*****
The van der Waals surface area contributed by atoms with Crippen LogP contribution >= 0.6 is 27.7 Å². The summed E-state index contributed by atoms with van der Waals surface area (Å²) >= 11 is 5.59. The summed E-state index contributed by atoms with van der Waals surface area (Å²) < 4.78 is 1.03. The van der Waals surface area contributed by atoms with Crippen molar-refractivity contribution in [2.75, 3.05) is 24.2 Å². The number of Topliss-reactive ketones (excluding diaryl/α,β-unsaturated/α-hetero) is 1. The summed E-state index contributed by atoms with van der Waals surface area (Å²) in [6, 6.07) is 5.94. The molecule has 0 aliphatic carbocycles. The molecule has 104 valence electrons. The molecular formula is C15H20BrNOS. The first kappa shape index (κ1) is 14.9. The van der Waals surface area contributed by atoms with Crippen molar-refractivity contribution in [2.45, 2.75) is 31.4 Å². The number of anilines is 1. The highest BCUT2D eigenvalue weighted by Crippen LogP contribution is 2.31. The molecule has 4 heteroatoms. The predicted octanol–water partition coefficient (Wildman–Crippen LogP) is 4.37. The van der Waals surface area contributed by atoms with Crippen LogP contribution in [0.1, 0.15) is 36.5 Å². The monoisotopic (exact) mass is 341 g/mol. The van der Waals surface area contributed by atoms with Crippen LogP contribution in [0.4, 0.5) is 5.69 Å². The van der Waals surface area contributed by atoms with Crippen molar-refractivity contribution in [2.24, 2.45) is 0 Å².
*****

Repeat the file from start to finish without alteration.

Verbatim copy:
The van der Waals surface area contributed by atoms with Crippen LogP contribution >= 0.6 is 27.7 Å². The summed E-state index contributed by atoms with van der Waals surface area (Å²) >= 11 is 5.59. The summed E-state index contributed by atoms with van der Waals surface area (Å²) < 4.78 is 1.03. The van der Waals surface area contributed by atoms with Crippen molar-refractivity contribution in [2.75, 3.05) is 24.2 Å². The number of Topliss-reactive ketones (excluding diaryl/α,β-unsaturated/α-hetero) is 1. The summed E-state index contributed by atoms with van der Waals surface area (Å²) in [6, 6.07) is 5.94. The molecule has 0 aliphatic carbocycles. The molecule has 104 valence electrons. The molecular formula is C15H20BrNOS. The first kappa shape index (κ1) is 14.9. The van der Waals surface area contributed by atoms with Crippen molar-refractivity contribution in [2.45, 2.75) is 31.4 Å². The number of anilines is 1. The highest BCUT2D eigenvalue weighted by Crippen LogP contribution is 2.31. The molecule has 4 heteroatoms. The predicted octanol–water partition coefficient (Wildman–Crippen LogP) is 4.37. The van der Waals surface area contributed by atoms with Crippen LogP contribution in [0.1, 0.15) is 36.5 Å². The monoisotopic (exact) mass is 341 g/mol. The van der Waals surface area contributed by atoms with Crippen LogP contribution in [0.4, 0.5) is 5.69 Å². The van der Waals surface area contributed by atoms with Crippen molar-refractivity contribution in [2.24, 2.45) is 0 Å².